Now, as a well-rounded and experienced team, the couple were reunited and able to apply for jobs together. They worked in tandem, delivering sailboats, working on board superyachts and managing a charter company together in the Grenadines.
Finally, after five years of hard work, couch surfing and living out of suitcases, Vivian and Nathan were ready for a new direction and a more permanent place to call home. They bought their own sailboat—a previously neglected South African-built Angelo Lavranos Compass 47—and began painstakingly repairing and refitting her for offshore passagemaking, and to live on. They named her Ultima.
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Nathan and Vivian knew their next goal was to start taking people aboard and run adventure sailing expeditions and offshore training trips. And so their company, Ocean Passages, was born. But it was a chance meeting that really launched their business to the next level.
The defining moment came when their paths crossed with legendary offshore sailor John Kretschmer. John and his wife, Tadji, befriended the duo, watching from the sidelines as they delivered boats and earned their stripes in the marine industry. They recognized something very special in Nathan and Vivian, and admired their persistence and eagerness to learn.
John took the Ocean Passages team under his wing as their mentor, offering practical and professional advice as they began to build their business. Eventually he and his wife approached them with an idea to expand his offshore sail-training business, with Ocean Passages as a central component.
On why he chose to work with Nathan and Vivian, John says: “They have a passion for offshore sailing and have logged thousands of miles, including three Atlantic crossings between them. However, Tadji and I were primarily attracted by their humility, their willingness to learn and share, and their terrific communication skills.”
A shared philosophy and compatibility of character is as important to John as practical experience. He describes Nathan as “patient, wise beyond his years, a natural teacher” and says of Vivian, “She is one of the most personable and friendly people I have ever met.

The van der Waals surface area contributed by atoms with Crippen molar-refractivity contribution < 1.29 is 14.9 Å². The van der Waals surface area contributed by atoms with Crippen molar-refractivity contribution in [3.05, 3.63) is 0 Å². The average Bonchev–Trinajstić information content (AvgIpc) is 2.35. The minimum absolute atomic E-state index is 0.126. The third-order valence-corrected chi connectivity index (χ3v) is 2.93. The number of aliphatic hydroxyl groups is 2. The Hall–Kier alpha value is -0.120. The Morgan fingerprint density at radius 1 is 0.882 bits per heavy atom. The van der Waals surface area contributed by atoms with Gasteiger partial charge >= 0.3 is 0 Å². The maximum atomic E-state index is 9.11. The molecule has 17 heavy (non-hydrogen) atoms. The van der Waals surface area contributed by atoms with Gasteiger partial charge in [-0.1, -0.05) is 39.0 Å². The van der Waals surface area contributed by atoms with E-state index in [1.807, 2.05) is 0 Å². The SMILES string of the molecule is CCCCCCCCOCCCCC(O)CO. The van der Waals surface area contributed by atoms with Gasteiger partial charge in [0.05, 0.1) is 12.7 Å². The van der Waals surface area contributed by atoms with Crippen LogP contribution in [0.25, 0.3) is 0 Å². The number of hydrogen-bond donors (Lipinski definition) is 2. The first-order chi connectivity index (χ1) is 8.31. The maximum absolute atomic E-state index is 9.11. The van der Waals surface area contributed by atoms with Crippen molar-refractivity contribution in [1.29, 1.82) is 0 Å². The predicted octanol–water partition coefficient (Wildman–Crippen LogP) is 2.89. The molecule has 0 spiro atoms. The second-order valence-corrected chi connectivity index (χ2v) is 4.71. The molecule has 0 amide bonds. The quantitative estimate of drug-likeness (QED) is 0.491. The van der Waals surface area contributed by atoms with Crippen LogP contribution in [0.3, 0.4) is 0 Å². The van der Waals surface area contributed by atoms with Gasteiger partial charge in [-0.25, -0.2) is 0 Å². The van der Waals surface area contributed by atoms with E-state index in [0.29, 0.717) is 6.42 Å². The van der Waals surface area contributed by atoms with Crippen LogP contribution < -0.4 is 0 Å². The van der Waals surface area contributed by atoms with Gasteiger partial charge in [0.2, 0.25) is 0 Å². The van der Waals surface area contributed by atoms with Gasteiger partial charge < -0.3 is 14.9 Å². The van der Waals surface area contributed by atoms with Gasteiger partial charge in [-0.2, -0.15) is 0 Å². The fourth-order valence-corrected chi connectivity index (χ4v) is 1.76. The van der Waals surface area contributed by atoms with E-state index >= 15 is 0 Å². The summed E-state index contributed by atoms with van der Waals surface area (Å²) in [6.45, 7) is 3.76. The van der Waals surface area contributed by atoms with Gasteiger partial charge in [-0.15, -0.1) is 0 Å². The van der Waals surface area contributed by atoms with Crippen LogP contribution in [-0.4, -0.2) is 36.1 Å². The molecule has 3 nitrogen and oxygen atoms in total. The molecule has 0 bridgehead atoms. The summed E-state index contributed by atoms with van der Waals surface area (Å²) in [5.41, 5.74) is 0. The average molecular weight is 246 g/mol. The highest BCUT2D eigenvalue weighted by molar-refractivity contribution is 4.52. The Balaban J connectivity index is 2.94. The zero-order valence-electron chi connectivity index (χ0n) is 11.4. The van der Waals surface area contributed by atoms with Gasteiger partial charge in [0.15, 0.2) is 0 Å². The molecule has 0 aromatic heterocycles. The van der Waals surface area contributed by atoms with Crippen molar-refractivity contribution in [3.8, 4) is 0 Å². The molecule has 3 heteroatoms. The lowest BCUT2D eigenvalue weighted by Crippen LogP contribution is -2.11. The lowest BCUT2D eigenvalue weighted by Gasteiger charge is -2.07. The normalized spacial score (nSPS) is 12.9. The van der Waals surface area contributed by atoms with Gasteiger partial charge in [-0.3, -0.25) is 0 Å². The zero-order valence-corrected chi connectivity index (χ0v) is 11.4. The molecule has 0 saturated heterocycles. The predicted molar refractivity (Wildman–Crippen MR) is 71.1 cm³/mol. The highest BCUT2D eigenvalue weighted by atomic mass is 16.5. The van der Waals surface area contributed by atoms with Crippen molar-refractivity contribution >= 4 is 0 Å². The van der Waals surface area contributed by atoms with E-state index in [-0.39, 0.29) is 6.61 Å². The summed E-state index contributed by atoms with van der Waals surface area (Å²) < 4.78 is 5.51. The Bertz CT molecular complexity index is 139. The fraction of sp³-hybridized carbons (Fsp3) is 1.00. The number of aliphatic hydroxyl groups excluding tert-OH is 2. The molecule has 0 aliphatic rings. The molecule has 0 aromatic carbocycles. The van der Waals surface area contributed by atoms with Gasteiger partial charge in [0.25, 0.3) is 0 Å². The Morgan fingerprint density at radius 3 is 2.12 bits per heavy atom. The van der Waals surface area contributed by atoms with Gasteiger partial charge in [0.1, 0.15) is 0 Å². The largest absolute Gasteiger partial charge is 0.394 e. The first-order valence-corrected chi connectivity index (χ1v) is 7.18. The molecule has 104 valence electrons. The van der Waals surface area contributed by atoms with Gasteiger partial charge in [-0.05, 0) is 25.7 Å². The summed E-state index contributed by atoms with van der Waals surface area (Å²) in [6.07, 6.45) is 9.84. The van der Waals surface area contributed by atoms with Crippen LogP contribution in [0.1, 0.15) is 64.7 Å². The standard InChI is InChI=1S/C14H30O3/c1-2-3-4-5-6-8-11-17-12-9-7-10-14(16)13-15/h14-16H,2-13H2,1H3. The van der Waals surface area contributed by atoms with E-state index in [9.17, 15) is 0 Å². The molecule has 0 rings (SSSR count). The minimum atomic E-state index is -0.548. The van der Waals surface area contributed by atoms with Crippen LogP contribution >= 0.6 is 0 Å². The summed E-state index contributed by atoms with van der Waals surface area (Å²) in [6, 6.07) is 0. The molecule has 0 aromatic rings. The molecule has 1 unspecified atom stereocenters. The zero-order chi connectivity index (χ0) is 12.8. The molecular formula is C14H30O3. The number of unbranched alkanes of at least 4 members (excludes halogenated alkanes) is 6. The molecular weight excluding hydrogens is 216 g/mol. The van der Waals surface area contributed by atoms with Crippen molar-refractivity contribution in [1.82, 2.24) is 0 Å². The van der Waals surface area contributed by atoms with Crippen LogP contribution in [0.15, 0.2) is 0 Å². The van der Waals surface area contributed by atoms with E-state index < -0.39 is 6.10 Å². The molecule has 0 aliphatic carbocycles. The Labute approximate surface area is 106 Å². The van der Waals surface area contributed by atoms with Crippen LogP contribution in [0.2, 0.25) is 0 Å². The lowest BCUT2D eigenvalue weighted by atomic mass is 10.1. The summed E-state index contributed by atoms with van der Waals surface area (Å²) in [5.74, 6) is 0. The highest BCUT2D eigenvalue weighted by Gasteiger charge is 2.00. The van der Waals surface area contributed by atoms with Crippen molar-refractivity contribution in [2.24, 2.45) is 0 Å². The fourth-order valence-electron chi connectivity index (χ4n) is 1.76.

“Training passages, if they’re to be of real value to prospective voyagers, are all about communication,” he adds. “Experience and deep ocean miles are important, but the ability to share what you know openly and honestly, and not insist on being an expert who never makes mistakes, is the key. Nathan and Vivian were just who we were looking for when we decided to expand our training-passage business.”
This vote of confidence in the Ocean Passages team by an icon of the industry should not be underestimated. For many years a one-man show, some have described this new venture as John passing the torch to worthy and capable successors. But John sees it as an opportunity to expand his business, and free Tadji and him to concentrate on fewer but farther-flung passages.
Vivian and Nathan also view the partnership as simpatico. Nathan says, “Though we don’t feel anywhere nearly as accomplished as John, we do feel a strong desire to follow his lead and pursue sailing long distances for as long as we can.”
Ocean Passages is currently based in St. Thomas, USVI, and Nathan and Vivian are booking training voyages for 2021. They’re living their best lives, but for them, it is so much more than just having a dream job. “We want to encourage and empower fellow dreamers of any sailing experience to witness and share in the beauty and power of deep ocean passagemaking,” Vivian says. “We can’t imagine any land-based careers that would be as fulfilling as helping others achieve their sailing dreams.”
Hailing from the land Down Under, Erin Carey and her family cruised the Caribbean for two years before crossing the Atlantic Ocean aboard their Moody 47, Roam. Carey now runs her own PR Agency, Roam Generation, helping fellow sailors and adventurers share their unique and inspiring stories with the world. For more, visit her website (roamgeneration.com). For more about passage opportunities with Nathan and Vivian and Ocean Passages, visit this website (johnkretschmersailing.com) or contact them via email ([email protected]).